Driver Behavior Modelling and Risk Profiling Using Large-Scale Naturalistic Driving Data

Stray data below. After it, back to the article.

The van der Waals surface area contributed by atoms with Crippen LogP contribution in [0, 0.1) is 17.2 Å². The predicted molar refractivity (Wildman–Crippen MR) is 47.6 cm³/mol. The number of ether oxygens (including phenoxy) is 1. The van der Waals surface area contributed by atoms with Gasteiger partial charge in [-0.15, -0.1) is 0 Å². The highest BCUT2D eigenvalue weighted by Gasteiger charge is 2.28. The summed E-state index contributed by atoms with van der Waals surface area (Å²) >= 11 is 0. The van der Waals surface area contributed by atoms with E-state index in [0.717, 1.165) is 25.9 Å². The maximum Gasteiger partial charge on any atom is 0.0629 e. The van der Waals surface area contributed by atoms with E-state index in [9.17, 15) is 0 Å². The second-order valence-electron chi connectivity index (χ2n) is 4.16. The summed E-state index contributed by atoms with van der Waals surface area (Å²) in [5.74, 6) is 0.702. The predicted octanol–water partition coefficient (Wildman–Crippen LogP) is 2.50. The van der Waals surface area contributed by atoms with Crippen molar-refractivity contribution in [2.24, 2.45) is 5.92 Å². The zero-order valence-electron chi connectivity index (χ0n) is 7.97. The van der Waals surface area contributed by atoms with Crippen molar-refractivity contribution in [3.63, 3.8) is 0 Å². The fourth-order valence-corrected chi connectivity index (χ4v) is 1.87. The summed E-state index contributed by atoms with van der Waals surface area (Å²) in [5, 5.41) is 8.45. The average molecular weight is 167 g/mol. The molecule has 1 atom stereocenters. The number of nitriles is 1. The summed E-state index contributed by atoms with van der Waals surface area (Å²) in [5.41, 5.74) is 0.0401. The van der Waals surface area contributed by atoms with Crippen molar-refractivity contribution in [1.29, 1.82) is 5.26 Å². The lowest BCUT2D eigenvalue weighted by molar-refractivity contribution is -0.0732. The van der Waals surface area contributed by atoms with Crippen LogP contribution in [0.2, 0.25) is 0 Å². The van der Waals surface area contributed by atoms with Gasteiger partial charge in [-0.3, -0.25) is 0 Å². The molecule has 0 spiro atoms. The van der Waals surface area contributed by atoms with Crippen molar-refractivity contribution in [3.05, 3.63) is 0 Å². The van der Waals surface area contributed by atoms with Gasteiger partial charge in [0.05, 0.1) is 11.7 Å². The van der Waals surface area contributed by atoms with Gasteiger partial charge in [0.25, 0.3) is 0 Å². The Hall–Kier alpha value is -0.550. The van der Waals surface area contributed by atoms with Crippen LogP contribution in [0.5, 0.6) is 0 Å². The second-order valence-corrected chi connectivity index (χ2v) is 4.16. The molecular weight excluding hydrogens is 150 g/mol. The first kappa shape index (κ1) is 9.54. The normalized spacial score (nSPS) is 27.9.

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Driver risk profiling is an emerging scheme in the field of Intelligent Transportation Systems (ITS). Conventionally, a risk score of a driver is calculated on a per-trip basis according to the number of harsh braking, hard cornering, aggressive acceleration, and excessive speeding events. Risk scoring in the academic literature and industry has two main limitations. First, risk scoring has been primitively performed based on a pre-assumption on the risk weights of driving behaviors. Second, the conventional method of risk scoring ignores the individual differences between drivers and the variation in their skillfulness levels. In this thesis, we tackle the first limitation through the utilization of the Strategic Highway Research Program 2 (SHRP2) large-scale Naturalistic Driving Study (NDS) dataset (i.e., the largest of its kind to date) and performed by Virginia Tech Transportation Institute (VTTI) to develop reliable and robust risk scoring functions. We first utilize the behavioral information of more than 3,000 drivers during crash, near-crash and normal driving events to develop a robust machine learning model that is able to predict the driving risk quantified in terms of crash and near-crash events of drivers given their long-term behavioral patterns. A complete driver profiling framework that considers the joint effect of driving behaviors and environment conditions on driving risk is then proposed and validated. Validation results indicate the robustness of the developed models and framework. Then, a novel safety-based route planner that utilizes the personalized risk profiles of drivers in suggesting individualized routing options is proposed and analysed through a real-world case study that highlights the significance of the proposed route planner. To tackle the second limitation, we propose a fault inference profiling system in which drivers are profiled based on their individual risk rate. Following the detection of risky events, proposed system can infer the fault contribution of drivers using the time-series radar and vehicular data prior and after risky events. Fault inference is performed through training five customized Hidden Markov Models (HMMs), each representing a behavioral class, on 248 risky events. Promising classification results are obtained and discussed.